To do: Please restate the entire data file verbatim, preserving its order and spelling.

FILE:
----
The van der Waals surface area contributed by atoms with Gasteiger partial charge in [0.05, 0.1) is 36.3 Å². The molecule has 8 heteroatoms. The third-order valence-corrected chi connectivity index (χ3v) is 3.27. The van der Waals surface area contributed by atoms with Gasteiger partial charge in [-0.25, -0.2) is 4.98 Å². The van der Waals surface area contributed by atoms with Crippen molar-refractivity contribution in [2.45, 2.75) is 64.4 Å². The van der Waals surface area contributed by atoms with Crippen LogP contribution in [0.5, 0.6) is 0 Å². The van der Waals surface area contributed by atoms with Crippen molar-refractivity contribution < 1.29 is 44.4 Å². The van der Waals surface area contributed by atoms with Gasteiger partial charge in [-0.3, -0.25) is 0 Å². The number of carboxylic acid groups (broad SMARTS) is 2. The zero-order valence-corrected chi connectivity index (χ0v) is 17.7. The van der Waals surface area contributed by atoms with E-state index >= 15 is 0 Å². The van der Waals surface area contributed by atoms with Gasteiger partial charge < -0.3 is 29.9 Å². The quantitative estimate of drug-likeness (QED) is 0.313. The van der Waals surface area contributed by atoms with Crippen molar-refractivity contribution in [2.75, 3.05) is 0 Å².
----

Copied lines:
The van der Waals surface area contributed by atoms with Gasteiger partial charge in [0.05, 0.1) is 36.3 Å². The molecule has 8 heteroatoms. The third-order valence-corrected chi connectivity index (χ3v) is 3.27. The van der Waals surface area contributed by atoms with Gasteiger partial charge in [-0.25, -0.2) is 4.98 Å². The van der Waals surface area contributed by atoms with Crippen molar-refractivity contribution in [2.45, 2.75) is 64.4 Å². The van der Waals surface area contributed by atoms with Crippen LogP contribution in [0.5, 0.6) is 0 Å². The van der Waals surface area contributed by atoms with Crippen molar-refractivity contribution < 1.29 is 44.4 Å². The van der Waals surface area contributed by atoms with Gasteiger partial charge in [-0.3, -0.25) is 0 Å². The number of carboxylic acid groups (broad SMARTS) is 2. The zero-order valence-corrected chi connectivity index (χ0v) is 17.7. The van der Waals surface area contributed by atoms with E-state index >= 15 is 0 Å². The van der Waals surface area contributed by atoms with Gasteiger partial charge < -0.3 is 29.9 Å². The quantitative estimate of drug-likeness (QED) is 0.313. The van der Waals surface area contributed by atoms with Crippen molar-refractivity contribution in [2.75, 3.05) is 0 Å².